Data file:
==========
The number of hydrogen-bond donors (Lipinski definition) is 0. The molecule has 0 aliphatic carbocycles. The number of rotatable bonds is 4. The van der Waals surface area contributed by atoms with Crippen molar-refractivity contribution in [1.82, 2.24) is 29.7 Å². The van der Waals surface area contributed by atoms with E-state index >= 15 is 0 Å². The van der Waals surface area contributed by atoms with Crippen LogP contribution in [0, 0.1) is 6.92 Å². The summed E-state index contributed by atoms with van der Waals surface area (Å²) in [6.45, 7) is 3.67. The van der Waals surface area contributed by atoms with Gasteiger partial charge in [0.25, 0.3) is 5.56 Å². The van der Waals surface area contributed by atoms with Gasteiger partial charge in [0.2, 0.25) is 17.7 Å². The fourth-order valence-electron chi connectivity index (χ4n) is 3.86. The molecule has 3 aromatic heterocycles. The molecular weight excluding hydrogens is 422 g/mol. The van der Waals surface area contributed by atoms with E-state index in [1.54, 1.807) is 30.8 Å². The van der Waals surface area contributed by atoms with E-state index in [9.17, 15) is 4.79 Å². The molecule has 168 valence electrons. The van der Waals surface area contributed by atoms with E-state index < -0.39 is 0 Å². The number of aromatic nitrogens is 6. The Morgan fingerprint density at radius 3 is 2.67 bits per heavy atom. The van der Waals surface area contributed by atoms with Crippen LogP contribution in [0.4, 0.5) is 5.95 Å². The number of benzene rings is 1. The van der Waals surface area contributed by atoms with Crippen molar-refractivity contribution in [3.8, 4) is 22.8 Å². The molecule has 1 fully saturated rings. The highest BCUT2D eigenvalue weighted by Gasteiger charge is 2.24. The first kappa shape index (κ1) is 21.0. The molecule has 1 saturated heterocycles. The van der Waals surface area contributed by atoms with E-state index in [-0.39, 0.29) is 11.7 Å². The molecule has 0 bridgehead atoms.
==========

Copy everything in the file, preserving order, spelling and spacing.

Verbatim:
The number of hydrogen-bond donors (Lipinski definition) is 0. The molecule has 0 aliphatic carbocycles. The number of rotatable bonds is 4. The van der Waals surface area contributed by atoms with Crippen molar-refractivity contribution in [1.82, 2.24) is 29.7 Å². The van der Waals surface area contributed by atoms with E-state index >= 15 is 0 Å². The van der Waals surface area contributed by atoms with Crippen LogP contribution in [0, 0.1) is 6.92 Å². The summed E-state index contributed by atoms with van der Waals surface area (Å²) in [6.45, 7) is 3.67. The van der Waals surface area contributed by atoms with Gasteiger partial charge in [0.25, 0.3) is 5.56 Å². The van der Waals surface area contributed by atoms with Gasteiger partial charge in [0.2, 0.25) is 17.7 Å². The fourth-order valence-electron chi connectivity index (χ4n) is 3.86. The molecule has 3 aromatic heterocycles. The molecular weight excluding hydrogens is 422 g/mol. The van der Waals surface area contributed by atoms with E-state index in [1.54, 1.807) is 30.8 Å². The van der Waals surface area contributed by atoms with E-state index in [9.17, 15) is 4.79 Å². The molecule has 168 valence electrons. The van der Waals surface area contributed by atoms with E-state index < -0.39 is 0 Å². The number of aromatic nitrogens is 6. The Morgan fingerprint density at radius 3 is 2.67 bits per heavy atom. The van der Waals surface area contributed by atoms with Crippen LogP contribution in [0.4, 0.5) is 5.95 Å². The number of benzene rings is 1. The van der Waals surface area contributed by atoms with Crippen molar-refractivity contribution in [3.8, 4) is 22.8 Å². The molecule has 1 fully saturated rings. The highest BCUT2D eigenvalue weighted by Gasteiger charge is 2.24. The first kappa shape index (κ1) is 21.0. The molecule has 1 saturated heterocycles. The van der Waals surface area contributed by atoms with E-state index in [-0.39, 0.29) is 11.7 Å². The molecule has 0 bridgehead atoms.